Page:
Our Short Histories continues with an introduction to one of the world’s most influential documents.
Rowland Hilder, Hartley’s Jam advertisement, first appeared in Picture Post on 9 December 1939.
Lara Pawson, author of In the Name of the People, selects five essential reads to initiate the uninitiated into the politics, culture and history of Angola.
Edith Durham was the great champion of Albanians in early 20th century Britain – but with the coming of independence, why did she feel as if she had failed?
In the last thirty years of his life, Leo Tolstoy developed a moral philosophy that embraced, amongst other things, vegetarianism. But how did Tolstoy’s stance compare to the wider vegetarian movement of the late-nineteenth century?
Istanbul’s multi-layered monument invites us to visit and reflect on the long and important, but little-known history of the Byzantine Empire.
We are delighted to announce that the first books in our A History of the Royal Navy series are now available.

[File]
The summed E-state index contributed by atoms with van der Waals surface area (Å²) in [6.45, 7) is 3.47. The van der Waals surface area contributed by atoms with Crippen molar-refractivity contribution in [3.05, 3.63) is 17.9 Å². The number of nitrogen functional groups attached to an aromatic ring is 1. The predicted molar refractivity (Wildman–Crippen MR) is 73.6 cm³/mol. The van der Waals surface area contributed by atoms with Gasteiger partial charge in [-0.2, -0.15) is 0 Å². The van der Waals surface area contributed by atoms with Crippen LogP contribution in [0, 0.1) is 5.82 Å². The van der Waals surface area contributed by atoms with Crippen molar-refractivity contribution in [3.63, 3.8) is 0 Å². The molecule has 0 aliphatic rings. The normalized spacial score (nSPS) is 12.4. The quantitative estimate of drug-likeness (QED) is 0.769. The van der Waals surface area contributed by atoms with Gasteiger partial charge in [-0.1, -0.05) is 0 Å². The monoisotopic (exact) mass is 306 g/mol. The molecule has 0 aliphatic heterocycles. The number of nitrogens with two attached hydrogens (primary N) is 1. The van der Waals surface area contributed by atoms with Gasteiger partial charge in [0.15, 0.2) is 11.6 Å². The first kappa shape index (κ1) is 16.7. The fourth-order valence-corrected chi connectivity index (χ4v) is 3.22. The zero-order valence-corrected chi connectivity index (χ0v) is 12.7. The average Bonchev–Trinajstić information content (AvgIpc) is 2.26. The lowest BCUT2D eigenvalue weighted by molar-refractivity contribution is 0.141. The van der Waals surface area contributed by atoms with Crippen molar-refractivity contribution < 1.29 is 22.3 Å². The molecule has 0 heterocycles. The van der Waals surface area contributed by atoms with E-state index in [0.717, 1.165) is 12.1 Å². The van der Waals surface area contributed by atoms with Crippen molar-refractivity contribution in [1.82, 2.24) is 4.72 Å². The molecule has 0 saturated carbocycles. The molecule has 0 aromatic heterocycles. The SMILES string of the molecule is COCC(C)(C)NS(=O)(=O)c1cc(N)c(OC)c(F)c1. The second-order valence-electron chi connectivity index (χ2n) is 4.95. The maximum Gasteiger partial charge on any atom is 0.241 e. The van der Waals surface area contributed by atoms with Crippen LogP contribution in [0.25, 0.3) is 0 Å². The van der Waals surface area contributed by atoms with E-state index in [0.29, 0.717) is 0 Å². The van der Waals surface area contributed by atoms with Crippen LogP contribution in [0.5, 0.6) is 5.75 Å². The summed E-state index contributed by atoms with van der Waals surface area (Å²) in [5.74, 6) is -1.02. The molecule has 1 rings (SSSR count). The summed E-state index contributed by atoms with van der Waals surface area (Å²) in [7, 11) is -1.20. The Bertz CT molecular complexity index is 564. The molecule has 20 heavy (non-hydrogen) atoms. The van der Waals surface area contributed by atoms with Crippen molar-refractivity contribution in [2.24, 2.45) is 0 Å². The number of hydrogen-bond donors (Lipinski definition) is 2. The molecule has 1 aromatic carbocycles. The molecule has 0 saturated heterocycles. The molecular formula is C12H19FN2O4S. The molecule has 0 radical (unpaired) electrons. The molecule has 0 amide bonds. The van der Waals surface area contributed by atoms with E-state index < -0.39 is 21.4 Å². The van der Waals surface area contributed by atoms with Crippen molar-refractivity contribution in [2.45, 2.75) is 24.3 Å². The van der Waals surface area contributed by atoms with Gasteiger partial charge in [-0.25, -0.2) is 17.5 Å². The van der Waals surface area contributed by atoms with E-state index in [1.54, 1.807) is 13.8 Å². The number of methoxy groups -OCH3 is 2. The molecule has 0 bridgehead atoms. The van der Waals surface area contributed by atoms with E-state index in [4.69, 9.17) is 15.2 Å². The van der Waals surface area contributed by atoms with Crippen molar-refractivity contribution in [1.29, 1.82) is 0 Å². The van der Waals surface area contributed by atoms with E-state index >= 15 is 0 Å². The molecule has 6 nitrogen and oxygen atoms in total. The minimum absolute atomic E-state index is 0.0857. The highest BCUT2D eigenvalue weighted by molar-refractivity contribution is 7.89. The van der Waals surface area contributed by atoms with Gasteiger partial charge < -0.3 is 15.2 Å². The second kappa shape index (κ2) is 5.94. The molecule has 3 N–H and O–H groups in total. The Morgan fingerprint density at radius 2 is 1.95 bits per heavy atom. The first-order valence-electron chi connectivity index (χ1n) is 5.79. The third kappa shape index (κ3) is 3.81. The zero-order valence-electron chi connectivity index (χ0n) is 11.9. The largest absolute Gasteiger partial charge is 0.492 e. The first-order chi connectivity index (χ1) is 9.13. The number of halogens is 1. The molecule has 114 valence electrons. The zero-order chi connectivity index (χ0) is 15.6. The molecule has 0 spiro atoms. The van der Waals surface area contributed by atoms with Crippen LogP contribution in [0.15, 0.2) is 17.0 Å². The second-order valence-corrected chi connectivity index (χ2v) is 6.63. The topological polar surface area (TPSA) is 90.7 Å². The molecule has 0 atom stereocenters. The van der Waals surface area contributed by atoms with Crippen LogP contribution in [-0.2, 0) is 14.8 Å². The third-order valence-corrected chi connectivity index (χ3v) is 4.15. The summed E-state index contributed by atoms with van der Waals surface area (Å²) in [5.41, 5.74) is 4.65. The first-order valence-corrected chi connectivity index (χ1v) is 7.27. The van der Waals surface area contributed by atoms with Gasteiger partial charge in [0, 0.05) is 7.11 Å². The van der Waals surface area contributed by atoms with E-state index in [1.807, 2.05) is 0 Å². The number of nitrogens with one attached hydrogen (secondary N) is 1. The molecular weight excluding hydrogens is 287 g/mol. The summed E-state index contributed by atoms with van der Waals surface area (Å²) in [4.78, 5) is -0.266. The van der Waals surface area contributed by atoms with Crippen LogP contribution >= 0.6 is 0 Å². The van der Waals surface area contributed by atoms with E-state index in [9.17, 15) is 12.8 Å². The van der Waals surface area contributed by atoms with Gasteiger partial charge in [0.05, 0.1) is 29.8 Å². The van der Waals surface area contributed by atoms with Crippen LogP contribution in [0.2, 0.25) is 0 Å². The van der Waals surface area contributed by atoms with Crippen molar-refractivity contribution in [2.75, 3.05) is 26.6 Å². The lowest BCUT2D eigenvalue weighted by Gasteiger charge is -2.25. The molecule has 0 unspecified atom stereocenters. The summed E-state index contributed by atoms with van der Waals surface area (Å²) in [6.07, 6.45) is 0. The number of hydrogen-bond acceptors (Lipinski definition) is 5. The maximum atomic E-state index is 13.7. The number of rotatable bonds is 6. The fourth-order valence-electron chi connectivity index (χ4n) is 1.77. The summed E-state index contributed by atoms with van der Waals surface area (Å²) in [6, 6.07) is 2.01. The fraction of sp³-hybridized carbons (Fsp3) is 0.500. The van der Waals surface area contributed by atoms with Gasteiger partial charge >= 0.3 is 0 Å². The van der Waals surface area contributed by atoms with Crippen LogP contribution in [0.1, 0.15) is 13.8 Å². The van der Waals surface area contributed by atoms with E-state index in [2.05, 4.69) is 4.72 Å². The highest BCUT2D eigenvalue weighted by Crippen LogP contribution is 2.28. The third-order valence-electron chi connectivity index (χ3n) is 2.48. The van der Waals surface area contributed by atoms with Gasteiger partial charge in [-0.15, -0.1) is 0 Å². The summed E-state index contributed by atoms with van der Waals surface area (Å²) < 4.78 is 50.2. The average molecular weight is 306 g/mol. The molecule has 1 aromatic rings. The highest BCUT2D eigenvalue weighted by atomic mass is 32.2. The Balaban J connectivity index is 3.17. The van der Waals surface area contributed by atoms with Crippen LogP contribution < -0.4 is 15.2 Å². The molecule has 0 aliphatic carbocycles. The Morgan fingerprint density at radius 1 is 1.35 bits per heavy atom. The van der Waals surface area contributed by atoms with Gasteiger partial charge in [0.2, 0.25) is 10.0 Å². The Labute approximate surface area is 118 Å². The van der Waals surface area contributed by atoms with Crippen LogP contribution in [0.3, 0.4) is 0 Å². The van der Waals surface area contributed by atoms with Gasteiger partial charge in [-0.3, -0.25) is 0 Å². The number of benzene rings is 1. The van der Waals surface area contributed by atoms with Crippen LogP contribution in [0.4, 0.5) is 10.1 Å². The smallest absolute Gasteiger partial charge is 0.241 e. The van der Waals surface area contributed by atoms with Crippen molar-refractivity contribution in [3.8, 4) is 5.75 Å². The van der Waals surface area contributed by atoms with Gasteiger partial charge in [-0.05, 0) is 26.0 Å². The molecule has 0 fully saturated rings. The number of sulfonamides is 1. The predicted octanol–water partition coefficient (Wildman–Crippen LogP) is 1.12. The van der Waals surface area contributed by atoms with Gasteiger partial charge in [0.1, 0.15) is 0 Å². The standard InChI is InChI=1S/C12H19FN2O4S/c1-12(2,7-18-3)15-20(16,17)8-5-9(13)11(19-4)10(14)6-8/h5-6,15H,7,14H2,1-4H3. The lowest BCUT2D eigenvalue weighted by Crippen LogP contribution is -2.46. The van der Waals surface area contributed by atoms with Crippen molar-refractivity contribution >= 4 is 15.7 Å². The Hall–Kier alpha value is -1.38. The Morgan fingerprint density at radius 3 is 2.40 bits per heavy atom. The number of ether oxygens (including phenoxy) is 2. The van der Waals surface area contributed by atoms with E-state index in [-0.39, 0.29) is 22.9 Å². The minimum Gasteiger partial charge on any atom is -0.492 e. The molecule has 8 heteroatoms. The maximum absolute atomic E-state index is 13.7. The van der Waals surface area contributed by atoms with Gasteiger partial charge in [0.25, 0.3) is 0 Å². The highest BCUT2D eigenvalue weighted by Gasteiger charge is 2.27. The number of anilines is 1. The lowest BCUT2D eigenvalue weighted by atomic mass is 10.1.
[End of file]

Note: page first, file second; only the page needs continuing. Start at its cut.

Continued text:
Tracing how the mythology of the lone fighter developed during the inter-war years.
Whether commemoration will reinforce or debunk public myths remains to be seen, but the words of those who fought, in all services, must take centre-stage.
We are delighted to announce that the first books in our Library of Modern American History series are now available.
Examining how the men who practiced magic in early-modern Britain were replicating the patriarchal structure of society.
On Holocaust Memorial Day, is it time Britain confronted its own genocidal past?
Why is it some activists are revered and remembered, whilst others, who have also made significant contributions, are almost completely air-brushed out of history?